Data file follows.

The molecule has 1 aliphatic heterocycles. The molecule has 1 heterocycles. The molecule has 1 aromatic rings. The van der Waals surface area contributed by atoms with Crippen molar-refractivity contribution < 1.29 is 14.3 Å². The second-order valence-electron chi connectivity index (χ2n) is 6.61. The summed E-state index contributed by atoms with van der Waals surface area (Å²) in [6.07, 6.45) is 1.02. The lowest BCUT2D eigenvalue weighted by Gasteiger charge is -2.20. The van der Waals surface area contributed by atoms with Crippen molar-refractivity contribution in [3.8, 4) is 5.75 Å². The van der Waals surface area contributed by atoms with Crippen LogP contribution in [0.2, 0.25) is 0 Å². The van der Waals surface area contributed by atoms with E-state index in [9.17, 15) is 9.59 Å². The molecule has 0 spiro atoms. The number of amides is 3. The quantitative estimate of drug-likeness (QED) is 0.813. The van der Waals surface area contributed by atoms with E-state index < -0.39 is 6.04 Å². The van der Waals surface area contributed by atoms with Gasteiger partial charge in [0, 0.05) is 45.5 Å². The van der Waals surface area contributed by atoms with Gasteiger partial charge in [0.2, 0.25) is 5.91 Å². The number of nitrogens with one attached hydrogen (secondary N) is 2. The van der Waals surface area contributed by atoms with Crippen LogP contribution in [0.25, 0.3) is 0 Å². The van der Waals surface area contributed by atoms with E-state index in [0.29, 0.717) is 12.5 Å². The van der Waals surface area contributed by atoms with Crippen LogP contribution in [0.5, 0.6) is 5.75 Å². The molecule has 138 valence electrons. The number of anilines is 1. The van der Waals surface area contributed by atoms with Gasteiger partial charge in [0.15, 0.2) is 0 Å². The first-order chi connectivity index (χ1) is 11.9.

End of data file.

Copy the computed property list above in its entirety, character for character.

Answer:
The molecule has 1 aliphatic heterocycles. The molecule has 1 heterocycles. The molecule has 1 aromatic rings. The van der Waals surface area contributed by atoms with Crippen molar-refractivity contribution < 1.29 is 14.3 Å². The second-order valence-electron chi connectivity index (χ2n) is 6.61. The summed E-state index contributed by atoms with van der Waals surface area (Å²) in [6.07, 6.45) is 1.02. The lowest BCUT2D eigenvalue weighted by Gasteiger charge is -2.20. The van der Waals surface area contributed by atoms with Crippen molar-refractivity contribution in [3.8, 4) is 5.75 Å². The van der Waals surface area contributed by atoms with Crippen LogP contribution in [0.2, 0.25) is 0 Å². The van der Waals surface area contributed by atoms with E-state index in [9.17, 15) is 9.59 Å². The molecule has 0 spiro atoms. The number of amides is 3. The quantitative estimate of drug-likeness (QED) is 0.813. The van der Waals surface area contributed by atoms with E-state index < -0.39 is 6.04 Å². The van der Waals surface area contributed by atoms with Gasteiger partial charge in [0, 0.05) is 45.5 Å². The van der Waals surface area contributed by atoms with Gasteiger partial charge in [0.2, 0.25) is 5.91 Å². The number of nitrogens with one attached hydrogen (secondary N) is 2. The van der Waals surface area contributed by atoms with Crippen LogP contribution in [0.25, 0.3) is 0 Å². The van der Waals surface area contributed by atoms with E-state index in [0.29, 0.717) is 12.5 Å². The van der Waals surface area contributed by atoms with Crippen LogP contribution in [0.5, 0.6) is 5.75 Å². The molecule has 138 valence electrons. The number of anilines is 1. The van der Waals surface area contributed by atoms with Gasteiger partial charge in [0.15, 0.2) is 0 Å². The first-order chi connectivity index (χ1) is 11.9.